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Genocide Gujarat 2002, Communalism Combat, March-April 2002, Year 8, Nos.77-78 

The March-April issue of Communalism Combat, entitled Genocide -- Gujarat 2002, is now available. Its 150 pages of carefully-researched evidence are an invaluable resource for all those who (a) want to have a comprehensive picture of what has been happening in Gujarat since 27 February 2002, as well as the background to those events; (b)  are engaged in trying to obtain justice for the victims of the terrible violence that has been visited on them during this period; and (3) engaged in trying to stop the violence in Gujarat and prevent it from spreading to other parts of India. The contents are as follows:


Build-up: Ayodhya

     This section describes the systematic anti-Muslim hate propaganda used by leading members of the VHP, Bajrang Dal and BJP as part of the build-up to the construction of a Ram temple at Ayodhya, which they had scheduled to begin on March 15. (pp.7-8)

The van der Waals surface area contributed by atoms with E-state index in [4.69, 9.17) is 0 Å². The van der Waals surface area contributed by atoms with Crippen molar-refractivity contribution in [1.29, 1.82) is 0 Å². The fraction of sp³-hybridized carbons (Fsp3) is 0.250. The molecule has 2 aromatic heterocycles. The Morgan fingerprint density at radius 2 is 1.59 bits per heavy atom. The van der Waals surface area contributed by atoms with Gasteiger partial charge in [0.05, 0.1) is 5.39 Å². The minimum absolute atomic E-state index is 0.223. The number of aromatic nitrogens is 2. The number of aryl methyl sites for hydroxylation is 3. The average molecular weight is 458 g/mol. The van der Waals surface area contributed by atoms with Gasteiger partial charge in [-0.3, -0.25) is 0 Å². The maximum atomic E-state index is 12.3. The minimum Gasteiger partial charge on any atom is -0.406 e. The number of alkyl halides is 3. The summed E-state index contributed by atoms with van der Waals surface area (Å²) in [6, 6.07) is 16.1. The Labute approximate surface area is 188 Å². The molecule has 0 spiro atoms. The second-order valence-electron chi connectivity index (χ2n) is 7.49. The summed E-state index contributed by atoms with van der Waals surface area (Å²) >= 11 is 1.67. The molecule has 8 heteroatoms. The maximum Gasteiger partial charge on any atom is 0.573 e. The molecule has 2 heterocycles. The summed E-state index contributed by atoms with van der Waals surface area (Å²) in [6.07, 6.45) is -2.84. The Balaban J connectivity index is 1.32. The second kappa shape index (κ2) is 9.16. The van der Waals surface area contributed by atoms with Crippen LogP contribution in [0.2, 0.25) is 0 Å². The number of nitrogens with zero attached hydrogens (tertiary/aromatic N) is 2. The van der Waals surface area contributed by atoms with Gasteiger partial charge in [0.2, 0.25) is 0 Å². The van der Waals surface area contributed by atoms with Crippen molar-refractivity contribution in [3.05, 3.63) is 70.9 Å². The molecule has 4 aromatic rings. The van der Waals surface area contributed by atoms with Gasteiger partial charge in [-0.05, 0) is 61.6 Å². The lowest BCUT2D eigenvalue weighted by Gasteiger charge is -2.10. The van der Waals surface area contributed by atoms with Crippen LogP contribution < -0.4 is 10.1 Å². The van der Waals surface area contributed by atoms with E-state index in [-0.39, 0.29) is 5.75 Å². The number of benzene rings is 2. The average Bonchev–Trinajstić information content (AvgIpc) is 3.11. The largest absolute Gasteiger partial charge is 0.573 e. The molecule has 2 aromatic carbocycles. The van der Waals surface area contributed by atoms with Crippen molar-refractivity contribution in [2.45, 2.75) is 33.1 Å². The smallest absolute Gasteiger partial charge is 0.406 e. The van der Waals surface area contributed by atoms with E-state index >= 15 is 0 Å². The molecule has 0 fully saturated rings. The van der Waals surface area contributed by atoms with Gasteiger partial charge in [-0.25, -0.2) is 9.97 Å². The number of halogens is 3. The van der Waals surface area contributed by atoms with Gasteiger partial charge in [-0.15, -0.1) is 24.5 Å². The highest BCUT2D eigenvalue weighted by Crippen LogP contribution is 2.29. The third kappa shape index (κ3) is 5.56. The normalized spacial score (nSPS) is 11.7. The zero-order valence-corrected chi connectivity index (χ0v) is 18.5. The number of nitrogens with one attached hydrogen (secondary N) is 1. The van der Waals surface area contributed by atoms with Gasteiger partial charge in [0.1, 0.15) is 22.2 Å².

Inferno: Godhra 

     A painstaking enquiry into the Godhra tragedy in which 58 passengers of the Sabarmati Express were burned to death on February 27. It includes published reports and interviews with police personnel, survivors of the fire and other witnesses, including the young woman whose alleged abduction by a Ram sevak on the train infuriated the Muslim mob which attacked it, but who in fact escaped his clutches.


The account suggests that what transpired at Godhra, according to the Railway Police and District Collector, was a spontaneous communal riot, with aggressive behaviour from kar sevaks on the train being met by equally aggressive behaviour from a mob of local Muslims, who eventually set two bogies of the train on fire. Prompt action by the local administration and police, which could have prevented the tragedy and saved 58 lives, was conspicuously absent. And unsubstantiated allegations by Chief Minister Narendra Modi and Union Home Minister LK Advani that the burning of the bogie was pre-planned were read by the communal forces as the go-ahead for their subsequent actions, while open incitement by members of the VHP added fuel to the flames. (pp.9-16)